As described earlier, amyloidosis refers to a heterogenous group of disorders characterized by extracellular deposition of fibrillar proteins, which can disrupt tissue structure and function. On electron microscopy, amyloid fibrils are approximately 10 nm in diameter, and on polarized light microscopy after staining with Congo Red (CR) dye, they have the characteristic apple green-birefringence appearance. According to the 2010 recommendations from the Nomenclature Committee of the International Society of Amyloidosis, about 60 heterogeneous amyloidogenic proteins have been identified, out of which 27 have been found to be associated with known human disease.
Amyloidosis can be classified into two main subtypes based on the location of production of the amyloidogenic precursor protein and its deposition within the tissues (Table 1). The classification is as follows[6,8].
Table 1 Differences in systemic and localized gastrointestinal amyloidosis.
Systemic gastrointestinal amyloidosis
Localized gastrointestinal amyloidosis
More common subtype
Less common subtype
Amyloid production at a remote location with subsequent deposition in the GI tract
Amyloid production in the GI tract with subsequent deposition locally
Presence of amyloid precursor proteins in the blood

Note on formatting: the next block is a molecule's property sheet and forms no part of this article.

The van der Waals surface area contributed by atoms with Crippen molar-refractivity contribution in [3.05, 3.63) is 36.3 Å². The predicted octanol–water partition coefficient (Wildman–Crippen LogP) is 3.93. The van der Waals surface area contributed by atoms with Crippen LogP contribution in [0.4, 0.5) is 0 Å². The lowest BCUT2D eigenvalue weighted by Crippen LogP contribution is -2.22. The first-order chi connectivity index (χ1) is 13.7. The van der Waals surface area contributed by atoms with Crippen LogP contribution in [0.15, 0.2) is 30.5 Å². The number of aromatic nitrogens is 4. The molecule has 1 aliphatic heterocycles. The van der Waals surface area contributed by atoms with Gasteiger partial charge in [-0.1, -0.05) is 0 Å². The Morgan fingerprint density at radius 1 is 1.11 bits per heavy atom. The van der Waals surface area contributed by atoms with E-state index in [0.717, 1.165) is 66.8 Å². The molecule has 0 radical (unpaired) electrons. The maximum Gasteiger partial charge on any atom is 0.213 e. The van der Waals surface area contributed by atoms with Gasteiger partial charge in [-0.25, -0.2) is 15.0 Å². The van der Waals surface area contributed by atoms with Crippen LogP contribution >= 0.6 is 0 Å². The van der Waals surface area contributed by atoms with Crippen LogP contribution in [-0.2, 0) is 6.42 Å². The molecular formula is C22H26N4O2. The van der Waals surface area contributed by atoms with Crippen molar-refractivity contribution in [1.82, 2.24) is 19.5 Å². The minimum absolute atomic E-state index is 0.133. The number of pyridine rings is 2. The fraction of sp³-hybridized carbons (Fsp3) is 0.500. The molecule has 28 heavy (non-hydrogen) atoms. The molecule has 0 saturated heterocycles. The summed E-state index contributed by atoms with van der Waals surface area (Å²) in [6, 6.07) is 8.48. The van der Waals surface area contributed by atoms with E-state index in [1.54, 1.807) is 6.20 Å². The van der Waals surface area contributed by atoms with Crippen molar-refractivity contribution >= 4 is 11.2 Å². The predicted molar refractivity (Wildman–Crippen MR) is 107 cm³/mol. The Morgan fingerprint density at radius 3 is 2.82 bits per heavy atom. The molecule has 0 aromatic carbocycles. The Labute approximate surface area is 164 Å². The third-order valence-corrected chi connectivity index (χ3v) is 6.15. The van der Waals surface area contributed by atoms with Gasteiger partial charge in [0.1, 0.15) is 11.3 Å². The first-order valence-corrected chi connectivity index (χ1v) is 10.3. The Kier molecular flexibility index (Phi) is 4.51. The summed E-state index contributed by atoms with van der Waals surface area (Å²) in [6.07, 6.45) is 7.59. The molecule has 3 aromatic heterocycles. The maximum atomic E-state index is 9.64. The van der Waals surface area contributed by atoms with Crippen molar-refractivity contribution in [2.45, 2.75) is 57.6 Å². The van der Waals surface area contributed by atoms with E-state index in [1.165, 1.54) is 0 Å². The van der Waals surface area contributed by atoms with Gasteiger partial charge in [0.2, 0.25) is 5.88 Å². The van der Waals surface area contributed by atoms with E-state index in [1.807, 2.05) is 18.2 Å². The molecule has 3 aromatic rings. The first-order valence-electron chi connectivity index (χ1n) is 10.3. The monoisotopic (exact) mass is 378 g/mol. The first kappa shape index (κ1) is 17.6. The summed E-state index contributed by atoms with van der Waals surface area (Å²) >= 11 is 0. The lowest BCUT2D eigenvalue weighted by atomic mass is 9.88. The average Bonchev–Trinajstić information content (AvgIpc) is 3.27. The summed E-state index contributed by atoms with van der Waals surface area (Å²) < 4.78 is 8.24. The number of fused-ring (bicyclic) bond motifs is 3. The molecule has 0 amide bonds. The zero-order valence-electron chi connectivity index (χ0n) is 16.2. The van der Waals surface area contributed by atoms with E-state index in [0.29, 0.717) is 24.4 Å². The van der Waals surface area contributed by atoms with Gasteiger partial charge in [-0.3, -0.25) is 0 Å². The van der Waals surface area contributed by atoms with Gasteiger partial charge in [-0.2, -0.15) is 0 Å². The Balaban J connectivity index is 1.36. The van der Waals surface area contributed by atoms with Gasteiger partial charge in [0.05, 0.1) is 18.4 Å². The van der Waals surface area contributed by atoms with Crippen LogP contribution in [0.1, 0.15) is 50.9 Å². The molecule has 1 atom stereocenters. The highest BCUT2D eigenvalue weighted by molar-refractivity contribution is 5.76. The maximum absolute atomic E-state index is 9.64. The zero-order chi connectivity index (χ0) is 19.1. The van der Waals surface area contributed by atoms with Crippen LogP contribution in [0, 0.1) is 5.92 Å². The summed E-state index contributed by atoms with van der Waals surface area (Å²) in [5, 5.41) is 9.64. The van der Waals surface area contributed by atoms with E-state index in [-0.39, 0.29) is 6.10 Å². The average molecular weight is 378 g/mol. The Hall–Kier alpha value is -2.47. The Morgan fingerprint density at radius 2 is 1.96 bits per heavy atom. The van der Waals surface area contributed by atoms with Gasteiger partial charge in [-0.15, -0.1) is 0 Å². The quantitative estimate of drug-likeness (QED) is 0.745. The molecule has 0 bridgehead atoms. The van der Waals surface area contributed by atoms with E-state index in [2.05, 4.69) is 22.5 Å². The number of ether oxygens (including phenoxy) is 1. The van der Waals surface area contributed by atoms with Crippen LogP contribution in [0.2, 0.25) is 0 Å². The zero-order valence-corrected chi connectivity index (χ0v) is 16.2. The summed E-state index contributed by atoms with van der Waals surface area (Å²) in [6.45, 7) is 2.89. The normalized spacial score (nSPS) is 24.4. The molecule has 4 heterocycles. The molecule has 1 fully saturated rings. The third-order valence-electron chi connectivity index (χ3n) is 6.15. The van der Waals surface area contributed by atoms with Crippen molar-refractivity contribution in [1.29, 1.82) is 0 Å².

Amyloid precursor proteins absent in the blood
Associated with plasma cell dyscrasia, chronic inflammatory conditions, dialysis, or hereditary conditions
Not associated with an underlying disease pathology
Amyloid precursor protein deposited include AL, AA, Aβ2M and ATTR
Amyloid precursor protein most deposited is AL
Management consists of symptomatic management and treatment of the underlying etiology
Management consists of observation or surgical excision of the localised deposition
Prognosis depends on the type and amount of amyloid deposition
The most common subtype. It is characterized by the production of amyloidogenic precursor proteins at a site remote from the organ of amyloid deposition. It can either be due to acquired conditions such as plasma cell dyscrasias, or hereditary conditions due to modifications in the transthyretin (TTR) gene. Table 2 summarizes the common forms of systemic amyloidosis along with organ-specific involvement.
Table 2 The common forms of systemic amyloidosis with organ involvement.
Heart; Heart, Kidneys, Liver, Peripheral nervous system, and Skin; Kidneys and Liver; Kidneys and Liver
Isolated Atrial Systemic Amyloidosis
Atrial natriuretic factor (AANF)
Secondary Systemic Amyloidosis
Serum amyloid A (AA)
Kidneys, Heart, and Gastrointestinal tract
Dialysis-Related Systemic Amyloidosis
Osteoarticular tissue, Circulatory system, and Gastrointestinal tract
Finnish-type Systemic Amyloidosis
Lattice dystrophy of cornea, and Corneal neuropathy